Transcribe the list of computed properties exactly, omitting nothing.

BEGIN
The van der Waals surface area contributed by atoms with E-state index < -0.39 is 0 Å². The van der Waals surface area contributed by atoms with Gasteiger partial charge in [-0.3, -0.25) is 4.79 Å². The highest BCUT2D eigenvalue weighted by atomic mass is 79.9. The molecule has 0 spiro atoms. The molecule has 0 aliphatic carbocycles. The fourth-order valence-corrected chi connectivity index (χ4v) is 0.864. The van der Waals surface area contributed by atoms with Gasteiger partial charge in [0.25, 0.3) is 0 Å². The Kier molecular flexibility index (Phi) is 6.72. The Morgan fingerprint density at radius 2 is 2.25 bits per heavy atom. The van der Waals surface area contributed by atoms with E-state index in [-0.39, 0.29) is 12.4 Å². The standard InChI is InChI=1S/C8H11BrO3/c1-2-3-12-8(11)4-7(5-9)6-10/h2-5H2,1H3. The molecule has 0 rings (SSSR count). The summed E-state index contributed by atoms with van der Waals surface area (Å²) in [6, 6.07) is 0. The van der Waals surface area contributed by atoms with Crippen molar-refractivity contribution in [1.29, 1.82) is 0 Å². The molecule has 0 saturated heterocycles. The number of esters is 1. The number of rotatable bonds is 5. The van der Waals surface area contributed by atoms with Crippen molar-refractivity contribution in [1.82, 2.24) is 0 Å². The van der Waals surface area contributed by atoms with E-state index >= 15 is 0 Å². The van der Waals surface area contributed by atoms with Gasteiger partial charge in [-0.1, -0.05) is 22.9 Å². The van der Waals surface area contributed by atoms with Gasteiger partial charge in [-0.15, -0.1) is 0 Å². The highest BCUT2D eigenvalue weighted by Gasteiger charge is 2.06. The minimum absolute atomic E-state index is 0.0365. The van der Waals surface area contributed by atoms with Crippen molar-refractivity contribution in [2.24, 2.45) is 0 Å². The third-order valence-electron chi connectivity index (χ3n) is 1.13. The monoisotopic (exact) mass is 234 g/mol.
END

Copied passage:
The van der Waals surface area contributed by atoms with E-state index < -0.39 is 0 Å². The van der Waals surface area contributed by atoms with Gasteiger partial charge in [-0.3, -0.25) is 4.79 Å². The highest BCUT2D eigenvalue weighted by atomic mass is 79.9. The molecule has 0 spiro atoms. The molecule has 0 aliphatic carbocycles. The fourth-order valence-corrected chi connectivity index (χ4v) is 0.864. The van der Waals surface area contributed by atoms with Gasteiger partial charge in [0.25, 0.3) is 0 Å². The Kier molecular flexibility index (Phi) is 6.72. The Morgan fingerprint density at radius 2 is 2.25 bits per heavy atom. The van der Waals surface area contributed by atoms with E-state index in [-0.39, 0.29) is 12.4 Å². The standard InChI is InChI=1S/C8H11BrO3/c1-2-3-12-8(11)4-7(5-9)6-10/h2-5H2,1H3. The molecule has 0 rings (SSSR count). The summed E-state index contributed by atoms with van der Waals surface area (Å²) in [6, 6.07) is 0. The van der Waals surface area contributed by atoms with Crippen molar-refractivity contribution in [1.29, 1.82) is 0 Å². The molecule has 0 saturated heterocycles. The number of esters is 1. The number of rotatable bonds is 5. The van der Waals surface area contributed by atoms with Crippen molar-refractivity contribution in [1.82, 2.24) is 0 Å². The van der Waals surface area contributed by atoms with E-state index >= 15 is 0 Å². The van der Waals surface area contributed by atoms with Gasteiger partial charge in [-0.1, -0.05) is 22.9 Å². The van der Waals surface area contributed by atoms with Gasteiger partial charge in [-0.15, -0.1) is 0 Å². The highest BCUT2D eigenvalue weighted by Gasteiger charge is 2.06. The minimum absolute atomic E-state index is 0.0365. The van der Waals surface area contributed by atoms with Crippen molar-refractivity contribution in [2.24, 2.45) is 0 Å². The third-order valence-electron chi connectivity index (χ3n) is 1.13. The monoisotopic (exact) mass is 234 g/mol.